What was advertised in a colonial American newspaper 250 years ago today?
“A Sum of Money must be immediately raised to pay for Paper.”
In the eighteenth century, newspaper printers often inserted notices into their own publications to call on subscribers, advertisers, and others to pay their bills. They were not alone in resorting to such measures. Entrepreneurs of all sorts as well as executors of estates enlisted the aid of the public prints in instructing customers and associates to settle accounts. Given their access to the press, however, some printers more regularly ran such notices than other colonists. Daniel Fowle and Robert Fowle, the printers of the New-Hampshire Gazette, were among the printers who most frequently made the collection of debts in the interests of continuing publication a feature of their newspaper.
The Fowles found it necessary to do so on October 26, 1770, expressing some exasperation. “THOSE Persons who are still delinquent in discharging their Arrears for this Paper, and for Advertisements,” the printers declared, “and have been repeatedly call’d upon from Time to Time, are desir’d to comply with so reasonable a Request.” Others who placed such notices usually threatened legal action against those who did not heed their warning. The Fowles had done so in the past. On one occasion they also threatened to publish a list of subscribers, advertisers, and others who did not pay their bills, though they did not follow through on that ultimatum. In this instance, they did not deliver any threats against those in arrears but instead explained the effect that such delinquency would have on their business and, by extension, their ability to serve the community by disseminating news and other information. The Fowles insisted that they needed to collect on debts owed to them because “a Sum of Money must be immediately raised to pay for Paper, to carry on the Business.” Without paper, they could not continue to print and distribute the New-Hampshire Gazette.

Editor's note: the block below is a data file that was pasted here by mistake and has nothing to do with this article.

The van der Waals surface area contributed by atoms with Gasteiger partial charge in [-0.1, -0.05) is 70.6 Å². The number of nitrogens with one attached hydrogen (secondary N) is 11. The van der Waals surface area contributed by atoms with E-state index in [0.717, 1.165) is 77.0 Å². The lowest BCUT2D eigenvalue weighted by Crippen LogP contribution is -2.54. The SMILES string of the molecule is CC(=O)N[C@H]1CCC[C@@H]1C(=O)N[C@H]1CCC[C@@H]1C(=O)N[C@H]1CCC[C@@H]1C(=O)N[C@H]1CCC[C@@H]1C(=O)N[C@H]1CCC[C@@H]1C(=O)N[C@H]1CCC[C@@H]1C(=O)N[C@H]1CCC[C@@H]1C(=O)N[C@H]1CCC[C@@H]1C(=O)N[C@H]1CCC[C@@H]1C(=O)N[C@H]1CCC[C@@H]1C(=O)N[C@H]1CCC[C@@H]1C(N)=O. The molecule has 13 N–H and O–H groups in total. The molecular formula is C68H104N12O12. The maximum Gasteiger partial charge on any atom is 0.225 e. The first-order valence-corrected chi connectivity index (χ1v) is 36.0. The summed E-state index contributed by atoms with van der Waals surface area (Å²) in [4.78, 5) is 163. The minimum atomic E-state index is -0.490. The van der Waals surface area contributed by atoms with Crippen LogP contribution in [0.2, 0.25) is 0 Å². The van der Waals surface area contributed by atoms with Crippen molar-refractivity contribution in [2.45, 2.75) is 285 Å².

Although the Fowles regularly inserted notices to encourage subscribers and advertisers to settle accounts, they did not merely adopt the formulaic language that often appeared in such advertisements. Over the years, they experimented with a variety of messages and tones, sometimes threatening and sometimes cajoling, in their efforts to attract the attention of clients in arrears and convince them to pay their debts.